Van der Toorn therefore researched the willingness of LGBTIQ+ staff to share information with their employers, not only about their sexual orientation and gender expression, but also about the perceived safety and what they would like to see different. Among other things, this revealed that, when asked with the right intentions, there is more openness among staff than organisations might have expected. It is therefore up to HR departments to find the space within the rules that exist to ask their staff personal questions as well, to make an inclusive workplace truly possible. This can also be done by starting an internal survey on willingness to share relevant personal information. The GDPR and similar laws and regulations are there to protect the individual, but they cannot be allowed to undermine inclusiveness or stall progress.
After the audience is informed about the scientific state of affairs, the panel session follows in which a bridge is built between science and practice. In addition to Professor Einarsdottir, three people from the field take a seat at the table: David Pollard from Workplace Pride, Linn ten Haaf from Unilever, and Erik Poolman from PwC. The session is moderated by PhD student Kshitij Mor of Utrecht University. The panel discusses the ways in which people are already dealing with organizing an inclusive workplace and how they are responding to the needs of their LGBTQ+ colleagues. Interesting examples are given, including a case study on gender neutral toilets.
From the LGBTQ+ ERG, the desire for gender-neutral toilets was expressed, which, however, went against the wishes of Muslim members of an ethnic diversity-focused ERG who also wanted to maintain separate toilets for men and women so that female colleagues wearing hidjabs had the option of removing them. Consultation in this case led to the conclusion to make most of the restrooms gender neutral, but to also keep a separate men's and women's restroom on each floor. Interaction with the audience yielded interesting questions and examples. Besides being interested, the audience was very grateful to Van der Toorn, Workplace Pride, and the guest speakers for organizing this symposium.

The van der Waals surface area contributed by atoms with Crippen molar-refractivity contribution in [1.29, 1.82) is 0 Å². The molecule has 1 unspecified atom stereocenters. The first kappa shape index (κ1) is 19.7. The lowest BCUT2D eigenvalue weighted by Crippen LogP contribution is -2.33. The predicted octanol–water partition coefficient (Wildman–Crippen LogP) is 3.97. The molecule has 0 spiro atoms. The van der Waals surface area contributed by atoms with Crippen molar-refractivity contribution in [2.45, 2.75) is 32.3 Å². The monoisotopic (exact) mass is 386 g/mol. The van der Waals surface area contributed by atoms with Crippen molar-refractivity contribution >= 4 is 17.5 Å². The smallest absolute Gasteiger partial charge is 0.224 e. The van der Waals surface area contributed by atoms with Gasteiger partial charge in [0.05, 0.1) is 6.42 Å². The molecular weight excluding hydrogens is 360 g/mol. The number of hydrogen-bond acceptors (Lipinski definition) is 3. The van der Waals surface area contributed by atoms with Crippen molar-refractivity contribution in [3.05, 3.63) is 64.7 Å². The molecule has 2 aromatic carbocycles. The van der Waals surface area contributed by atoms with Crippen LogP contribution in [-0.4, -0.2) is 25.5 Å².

After the panel discussion, there was still an opportunity to talk about the conference in the central hall of the Academy Building, while enjoying a cup of coffee. The audience sought out not only the speakers but also each other and shared their reasons for attending the symposium today. Many had travelled to Leiden to represent their LGBTIQ+ colleagues. A few were present to learn and gain inspiration for the yet to be established ERG within their own companies. Experiences were shared and questions answered. The audience continued the conversation for a long time, and there remains a lot to discuss on this topic. The next Workplace Pride event will certainly provide an opportunity to do so. See you then!